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    1. Thanks, English Rider. I'll look it up.

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  5. Teachers, don't even get me started. One of the things that I taught my child was that ANYONE can make mistakes and that includes teachers. There were many times that I had to have "meetings" with a bad teacher. They didn't mess with me. They knew I was my child's advocate, full stop. I feel sorry for children whose parents don't trust their children and let the teachers get away with behavior just as you described. That teacher has now been on a course? I should hope so!

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    1. Kay, I think the reason for this was that the teacher HAD been on a course (a nice cosy, fluffy one).

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  6. I am both amazed and horrified. That a teacher could display such insensitivity and ignorance beggars belief. Surely that cannot be something learned on a course and is just the inadequacies of an individual.

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  7. Ummm? I should probably add that one day, when I was visiting family in England, I came across two boys teasing a younger one at the playground. When I addressed them they climbed on a high structure and started cheeking me back. I benefitted from the American accent that I've acquired since I've lived here and had then easily convinced that there was a gun in my purse (handbag) and that I would use it, if they didn't behave. They shut right up!
    Shortly after, they sidled up to me and asked if they could see my gun:)
    Would you like me to take your teacher outside for a little "chat"?

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  8. That is an absolutely atrocious reaction from the school. You can try and understand the bully's point of view but that still doesn't excuse it. I hope your grandson has a happier time at his new school.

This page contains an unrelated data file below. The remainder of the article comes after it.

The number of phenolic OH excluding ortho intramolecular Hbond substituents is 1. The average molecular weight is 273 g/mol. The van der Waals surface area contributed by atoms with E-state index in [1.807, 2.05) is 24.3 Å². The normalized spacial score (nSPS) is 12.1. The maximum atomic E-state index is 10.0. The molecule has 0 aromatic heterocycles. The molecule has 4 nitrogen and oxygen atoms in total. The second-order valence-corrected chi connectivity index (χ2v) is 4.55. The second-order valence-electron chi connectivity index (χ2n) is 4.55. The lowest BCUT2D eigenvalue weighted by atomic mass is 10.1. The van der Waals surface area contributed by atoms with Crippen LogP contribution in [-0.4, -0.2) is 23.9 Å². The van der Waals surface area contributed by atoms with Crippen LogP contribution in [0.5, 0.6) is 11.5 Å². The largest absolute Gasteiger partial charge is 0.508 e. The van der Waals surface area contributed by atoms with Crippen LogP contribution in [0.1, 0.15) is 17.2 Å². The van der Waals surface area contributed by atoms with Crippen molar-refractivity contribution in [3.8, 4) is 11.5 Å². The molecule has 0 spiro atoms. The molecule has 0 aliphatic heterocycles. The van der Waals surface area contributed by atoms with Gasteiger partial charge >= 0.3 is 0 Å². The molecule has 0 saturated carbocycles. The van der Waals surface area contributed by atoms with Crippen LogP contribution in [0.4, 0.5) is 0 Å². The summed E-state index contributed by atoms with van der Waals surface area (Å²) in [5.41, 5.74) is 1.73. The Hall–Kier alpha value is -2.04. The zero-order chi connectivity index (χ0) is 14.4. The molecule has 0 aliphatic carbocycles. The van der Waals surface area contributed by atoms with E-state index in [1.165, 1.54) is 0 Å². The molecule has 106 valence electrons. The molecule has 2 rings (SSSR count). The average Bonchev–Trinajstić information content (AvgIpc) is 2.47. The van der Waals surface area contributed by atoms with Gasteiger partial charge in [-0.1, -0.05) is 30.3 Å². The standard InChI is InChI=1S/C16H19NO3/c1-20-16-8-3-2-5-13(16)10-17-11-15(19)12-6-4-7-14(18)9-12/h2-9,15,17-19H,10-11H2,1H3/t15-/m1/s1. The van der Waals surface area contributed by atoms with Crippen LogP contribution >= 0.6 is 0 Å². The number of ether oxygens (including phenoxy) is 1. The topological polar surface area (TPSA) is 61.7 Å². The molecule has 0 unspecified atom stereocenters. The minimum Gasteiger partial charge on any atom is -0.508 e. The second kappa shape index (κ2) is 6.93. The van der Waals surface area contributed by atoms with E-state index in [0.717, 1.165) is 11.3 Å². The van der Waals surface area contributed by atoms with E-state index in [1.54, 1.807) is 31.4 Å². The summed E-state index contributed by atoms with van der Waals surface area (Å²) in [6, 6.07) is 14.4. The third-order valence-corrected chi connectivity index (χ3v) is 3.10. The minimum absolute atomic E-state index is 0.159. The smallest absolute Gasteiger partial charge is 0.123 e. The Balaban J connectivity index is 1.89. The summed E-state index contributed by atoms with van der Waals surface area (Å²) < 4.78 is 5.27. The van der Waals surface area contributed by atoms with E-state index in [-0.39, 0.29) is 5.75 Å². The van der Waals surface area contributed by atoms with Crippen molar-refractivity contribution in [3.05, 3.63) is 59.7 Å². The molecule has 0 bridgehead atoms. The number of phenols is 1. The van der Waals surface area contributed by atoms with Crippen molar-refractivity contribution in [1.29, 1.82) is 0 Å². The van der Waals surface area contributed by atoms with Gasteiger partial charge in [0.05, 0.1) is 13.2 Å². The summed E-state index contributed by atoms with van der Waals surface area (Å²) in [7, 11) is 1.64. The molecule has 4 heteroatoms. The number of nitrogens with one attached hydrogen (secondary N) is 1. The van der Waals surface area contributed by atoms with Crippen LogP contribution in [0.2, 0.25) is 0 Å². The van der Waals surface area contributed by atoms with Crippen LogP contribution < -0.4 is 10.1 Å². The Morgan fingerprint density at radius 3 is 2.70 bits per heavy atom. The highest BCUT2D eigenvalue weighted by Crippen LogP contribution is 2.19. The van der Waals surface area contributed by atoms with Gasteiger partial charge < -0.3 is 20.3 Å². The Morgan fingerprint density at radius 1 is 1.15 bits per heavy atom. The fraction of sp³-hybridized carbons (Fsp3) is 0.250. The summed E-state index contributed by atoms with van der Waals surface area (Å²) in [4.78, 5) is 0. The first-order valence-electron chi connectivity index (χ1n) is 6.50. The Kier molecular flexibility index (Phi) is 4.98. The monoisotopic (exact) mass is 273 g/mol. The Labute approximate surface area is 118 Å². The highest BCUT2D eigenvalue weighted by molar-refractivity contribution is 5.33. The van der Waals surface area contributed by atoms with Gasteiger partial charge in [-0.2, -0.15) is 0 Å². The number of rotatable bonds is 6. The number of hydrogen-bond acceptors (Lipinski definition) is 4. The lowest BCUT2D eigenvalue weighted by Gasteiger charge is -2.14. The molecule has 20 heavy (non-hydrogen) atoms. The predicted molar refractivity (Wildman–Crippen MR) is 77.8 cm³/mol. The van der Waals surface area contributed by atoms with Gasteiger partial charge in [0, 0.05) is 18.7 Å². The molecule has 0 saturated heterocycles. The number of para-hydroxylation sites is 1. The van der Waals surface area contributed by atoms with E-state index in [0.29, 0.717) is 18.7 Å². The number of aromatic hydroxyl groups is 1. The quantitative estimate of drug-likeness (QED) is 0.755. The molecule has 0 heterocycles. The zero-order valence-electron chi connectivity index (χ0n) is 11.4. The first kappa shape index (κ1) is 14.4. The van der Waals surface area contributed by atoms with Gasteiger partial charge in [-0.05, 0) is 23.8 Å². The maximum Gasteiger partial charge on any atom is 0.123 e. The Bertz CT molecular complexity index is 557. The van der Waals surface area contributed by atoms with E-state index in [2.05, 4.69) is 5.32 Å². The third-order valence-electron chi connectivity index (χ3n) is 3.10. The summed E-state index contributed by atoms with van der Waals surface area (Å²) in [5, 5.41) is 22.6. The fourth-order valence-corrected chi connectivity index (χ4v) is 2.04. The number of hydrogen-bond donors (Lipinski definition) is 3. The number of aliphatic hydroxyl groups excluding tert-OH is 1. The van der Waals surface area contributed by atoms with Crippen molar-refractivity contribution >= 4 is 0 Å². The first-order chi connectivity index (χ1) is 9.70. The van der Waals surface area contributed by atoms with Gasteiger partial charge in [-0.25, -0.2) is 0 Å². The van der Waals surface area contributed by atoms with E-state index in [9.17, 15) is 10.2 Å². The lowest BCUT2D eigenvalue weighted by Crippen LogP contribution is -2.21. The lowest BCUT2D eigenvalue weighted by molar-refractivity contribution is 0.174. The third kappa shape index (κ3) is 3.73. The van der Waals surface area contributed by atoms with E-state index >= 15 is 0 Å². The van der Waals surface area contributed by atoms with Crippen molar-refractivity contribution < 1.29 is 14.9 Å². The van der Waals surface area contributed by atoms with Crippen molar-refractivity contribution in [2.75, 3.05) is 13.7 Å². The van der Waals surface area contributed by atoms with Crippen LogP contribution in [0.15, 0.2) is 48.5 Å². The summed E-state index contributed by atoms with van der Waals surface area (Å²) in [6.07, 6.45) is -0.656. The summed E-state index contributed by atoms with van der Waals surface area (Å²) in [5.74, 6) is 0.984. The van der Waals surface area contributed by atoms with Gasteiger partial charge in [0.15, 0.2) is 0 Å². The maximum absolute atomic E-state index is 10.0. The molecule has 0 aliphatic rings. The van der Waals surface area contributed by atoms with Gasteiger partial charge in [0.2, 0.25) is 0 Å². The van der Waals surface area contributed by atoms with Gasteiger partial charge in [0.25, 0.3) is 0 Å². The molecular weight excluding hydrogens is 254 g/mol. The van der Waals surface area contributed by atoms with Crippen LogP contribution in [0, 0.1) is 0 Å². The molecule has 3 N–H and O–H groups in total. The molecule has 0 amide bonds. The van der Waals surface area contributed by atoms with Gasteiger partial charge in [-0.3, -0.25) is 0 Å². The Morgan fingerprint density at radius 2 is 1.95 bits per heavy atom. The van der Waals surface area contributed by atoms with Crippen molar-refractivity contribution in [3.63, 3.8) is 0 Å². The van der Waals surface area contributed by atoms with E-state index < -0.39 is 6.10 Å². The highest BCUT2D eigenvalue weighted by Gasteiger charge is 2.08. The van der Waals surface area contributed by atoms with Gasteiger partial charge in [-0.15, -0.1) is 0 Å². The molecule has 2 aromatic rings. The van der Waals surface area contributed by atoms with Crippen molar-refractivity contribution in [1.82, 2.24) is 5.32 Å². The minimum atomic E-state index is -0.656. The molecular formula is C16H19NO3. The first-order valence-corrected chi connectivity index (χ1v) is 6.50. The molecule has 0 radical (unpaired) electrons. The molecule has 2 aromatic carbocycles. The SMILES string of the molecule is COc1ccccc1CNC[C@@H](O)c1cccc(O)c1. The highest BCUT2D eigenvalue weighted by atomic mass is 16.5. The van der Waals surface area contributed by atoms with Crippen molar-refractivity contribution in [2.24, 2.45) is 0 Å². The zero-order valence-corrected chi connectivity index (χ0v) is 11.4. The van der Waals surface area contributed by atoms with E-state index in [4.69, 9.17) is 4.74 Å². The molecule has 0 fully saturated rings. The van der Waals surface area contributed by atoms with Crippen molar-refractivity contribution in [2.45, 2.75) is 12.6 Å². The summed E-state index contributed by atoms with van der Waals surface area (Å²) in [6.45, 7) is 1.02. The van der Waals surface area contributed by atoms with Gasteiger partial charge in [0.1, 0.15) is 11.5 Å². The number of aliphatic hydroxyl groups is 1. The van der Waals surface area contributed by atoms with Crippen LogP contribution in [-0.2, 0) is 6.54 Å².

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    1. I think he will, Keith. A clean slate and a new start, one he really deserves

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  9. My eldest son had to travel on the school bus to school and there was one boy who bullied him and made my son's life pretty miserable. One day my son came home with a rather bruised looking face and in shock I asked him if he was okay. He said that if I thought he looked bad, I should see the other guy. He was never bullied again. Sadly this is the only way. You have to develop a thicker skin and stand up to them.

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    1. Maggie you're right. The trouble is that M says he " doesn't want to be unkind" !!

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  10. I couldn't agree more. Both my eldest son and my eldest grandson have suffered from bullying at school and in both cases the schools failed to deal with it.

    But I must put in a word for teachers. You can't tar them all with the same brush. Yes, there are many who are weak and ineffectual but there are also many more very good ones who detest bullying and do not tolerate it in any form.

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    1. Gail, I know there are many excellent teachers ( I was married to one who, literally, worked himself into a premature heart attack and death). I just could not understand how this man could make any excuses for M's bullies. I blame the school more than the kids involved. This school simply hasn't addressed the problem adequately. My poor daughter has worn a path to the head's door with her concerns, but now just feels that with only a short time to go, there's no point in complaining yet again! As for M, he can't wait to leave.

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  11. Bullying is never acceptable . We're lucky because there are always three of us working with a maximum of fourteen pre-schoolers so can quickly see any overbearing behaviour/unkindnesses . Bullies and any hangers-on are separated and made to sit on their own for five minutes . Bullied child is given something interesting to do with a couple of others .
    Not perfect ... but it works eventually . Bullying stops being such fun and the bullied one is made part of the group again .

    Then , of course , we throw them into primary school and they have to sink or swim in classes of thirty-odd with one teacher .

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  12. The trouble is that bullies are very good at not being seen when they're bullying.. But of course, you're right.